Why did you decide to start an abortion fund?
As residents of the rural South, we understand the social and structural barriers faced by people attempting to access abortion care in our region. Escorting patients from their cars to clinic doors is incredibly necessary but we knew our patients needed more. Through the Yellowhammer Fund we will provide funding for anyone seeking care at one of Alabama’s five clinics, and will help with other barriers (like travel, lodging, etc.) as well.
What are you most nervous about in today’s political climate?
As with any work relating to abortion care, there is an element of danger — especially in the South. Since our fund is volunteer-based, some of us could potentially face push-back from employers, neighbors, friends, or family. We have already experienced difficulties identifying allies in our community who will support our work without perpetuating abortion stigma. We are not the first to face these hurdles and we’re confident we’ll be able to build and sustain a strong base of support.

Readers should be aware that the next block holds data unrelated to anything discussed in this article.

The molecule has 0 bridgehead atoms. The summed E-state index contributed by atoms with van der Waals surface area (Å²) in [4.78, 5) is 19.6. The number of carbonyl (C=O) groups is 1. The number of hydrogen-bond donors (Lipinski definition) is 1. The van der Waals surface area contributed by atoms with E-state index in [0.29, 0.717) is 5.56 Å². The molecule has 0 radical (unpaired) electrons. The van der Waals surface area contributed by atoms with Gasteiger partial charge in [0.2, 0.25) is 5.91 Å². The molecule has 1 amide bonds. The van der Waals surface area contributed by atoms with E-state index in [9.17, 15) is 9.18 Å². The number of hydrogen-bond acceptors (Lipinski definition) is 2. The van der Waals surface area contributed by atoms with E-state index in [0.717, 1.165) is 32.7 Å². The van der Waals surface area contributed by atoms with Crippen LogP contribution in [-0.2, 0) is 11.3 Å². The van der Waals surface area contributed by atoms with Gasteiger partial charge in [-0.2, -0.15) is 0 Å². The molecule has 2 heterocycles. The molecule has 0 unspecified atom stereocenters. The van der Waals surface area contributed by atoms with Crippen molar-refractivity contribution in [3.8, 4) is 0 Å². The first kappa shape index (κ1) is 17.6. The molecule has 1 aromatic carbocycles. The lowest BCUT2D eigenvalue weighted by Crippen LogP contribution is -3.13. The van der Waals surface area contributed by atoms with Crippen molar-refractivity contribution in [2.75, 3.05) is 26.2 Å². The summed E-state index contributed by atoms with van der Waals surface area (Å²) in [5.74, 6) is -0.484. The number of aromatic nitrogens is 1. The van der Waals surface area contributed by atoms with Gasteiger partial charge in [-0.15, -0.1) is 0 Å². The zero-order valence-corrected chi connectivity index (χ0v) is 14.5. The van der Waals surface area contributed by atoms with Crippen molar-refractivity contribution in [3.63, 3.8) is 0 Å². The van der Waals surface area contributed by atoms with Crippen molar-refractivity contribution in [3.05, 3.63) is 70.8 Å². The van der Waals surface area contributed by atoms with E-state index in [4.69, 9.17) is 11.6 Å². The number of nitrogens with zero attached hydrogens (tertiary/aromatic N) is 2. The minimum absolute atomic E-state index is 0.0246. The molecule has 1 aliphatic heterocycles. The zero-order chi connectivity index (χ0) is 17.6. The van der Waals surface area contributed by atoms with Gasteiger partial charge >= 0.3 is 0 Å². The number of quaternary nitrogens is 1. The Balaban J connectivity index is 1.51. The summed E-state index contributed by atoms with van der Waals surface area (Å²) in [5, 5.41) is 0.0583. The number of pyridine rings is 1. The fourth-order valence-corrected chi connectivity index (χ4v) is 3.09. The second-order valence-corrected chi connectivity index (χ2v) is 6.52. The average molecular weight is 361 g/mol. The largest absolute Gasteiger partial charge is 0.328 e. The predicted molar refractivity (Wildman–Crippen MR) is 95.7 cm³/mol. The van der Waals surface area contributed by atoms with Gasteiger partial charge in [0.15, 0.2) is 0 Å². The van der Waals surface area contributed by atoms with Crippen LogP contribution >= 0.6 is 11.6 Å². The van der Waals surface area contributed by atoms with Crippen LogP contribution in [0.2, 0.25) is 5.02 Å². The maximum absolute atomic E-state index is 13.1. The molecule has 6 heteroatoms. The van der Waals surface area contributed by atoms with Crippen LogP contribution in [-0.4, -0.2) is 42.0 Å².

What’s most important for people to know about Alabama?
We have everything from a 48-hour waiting period to parental consent laws. We have emboldened anti-choice groups outside our clinics who receive support (financial and otherwise) from our state legislators in Montgomery and Washington, D.C. We have a Republican supermajority constantly targeting abortion access while looking for ways to restrict access to healthcare and social welfare programs. However, Alabama also has a fierce group of activists who work tirelessly to ensure that clinic doors stay open and that people can afford the care they need.
Abortion access is getting more scarce across the nation, but if we’ve learned anything down here, it’s that strong networks, like that which is fostered through organizations like NNAF, can take on anything and come out on top!